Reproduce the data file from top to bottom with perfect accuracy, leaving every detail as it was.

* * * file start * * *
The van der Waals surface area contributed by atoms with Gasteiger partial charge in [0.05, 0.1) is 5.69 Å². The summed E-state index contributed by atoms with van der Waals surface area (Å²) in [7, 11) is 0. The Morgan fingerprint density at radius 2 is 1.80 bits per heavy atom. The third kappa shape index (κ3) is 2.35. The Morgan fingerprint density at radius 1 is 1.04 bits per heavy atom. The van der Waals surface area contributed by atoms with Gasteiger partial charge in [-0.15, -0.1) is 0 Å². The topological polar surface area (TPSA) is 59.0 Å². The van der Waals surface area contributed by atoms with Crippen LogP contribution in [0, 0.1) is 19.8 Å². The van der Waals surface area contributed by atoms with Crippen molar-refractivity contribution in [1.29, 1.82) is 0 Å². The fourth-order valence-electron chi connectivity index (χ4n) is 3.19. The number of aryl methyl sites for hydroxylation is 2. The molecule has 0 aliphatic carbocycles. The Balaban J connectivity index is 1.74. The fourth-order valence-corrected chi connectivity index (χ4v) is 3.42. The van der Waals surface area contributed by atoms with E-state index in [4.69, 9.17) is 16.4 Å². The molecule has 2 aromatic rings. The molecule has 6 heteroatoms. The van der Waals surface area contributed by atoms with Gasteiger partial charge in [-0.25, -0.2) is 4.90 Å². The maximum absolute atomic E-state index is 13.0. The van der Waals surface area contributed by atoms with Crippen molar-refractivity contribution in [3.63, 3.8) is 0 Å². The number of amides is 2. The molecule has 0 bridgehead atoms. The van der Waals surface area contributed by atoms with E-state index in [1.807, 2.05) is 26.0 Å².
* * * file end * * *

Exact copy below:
The van der Waals surface area contributed by atoms with Gasteiger partial charge in [0.05, 0.1) is 5.69 Å². The summed E-state index contributed by atoms with van der Waals surface area (Å²) in [7, 11) is 0. The Morgan fingerprint density at radius 2 is 1.80 bits per heavy atom. The third kappa shape index (κ3) is 2.35. The Morgan fingerprint density at radius 1 is 1.04 bits per heavy atom. The van der Waals surface area contributed by atoms with Gasteiger partial charge in [-0.15, -0.1) is 0 Å². The topological polar surface area (TPSA) is 59.0 Å². The van der Waals surface area contributed by atoms with Crippen LogP contribution in [0, 0.1) is 19.8 Å². The van der Waals surface area contributed by atoms with Crippen molar-refractivity contribution in [1.29, 1.82) is 0 Å². The fourth-order valence-electron chi connectivity index (χ4n) is 3.19. The number of aryl methyl sites for hydroxylation is 2. The molecule has 0 aliphatic carbocycles. The Balaban J connectivity index is 1.74. The fourth-order valence-corrected chi connectivity index (χ4v) is 3.42. The van der Waals surface area contributed by atoms with E-state index in [4.69, 9.17) is 16.4 Å². The molecule has 2 aromatic rings. The molecule has 6 heteroatoms. The van der Waals surface area contributed by atoms with Gasteiger partial charge in [-0.25, -0.2) is 4.90 Å². The maximum absolute atomic E-state index is 13.0. The van der Waals surface area contributed by atoms with Crippen molar-refractivity contribution in [3.63, 3.8) is 0 Å². The number of amides is 2. The molecule has 0 bridgehead atoms. The van der Waals surface area contributed by atoms with E-state index in [1.807, 2.05) is 26.0 Å².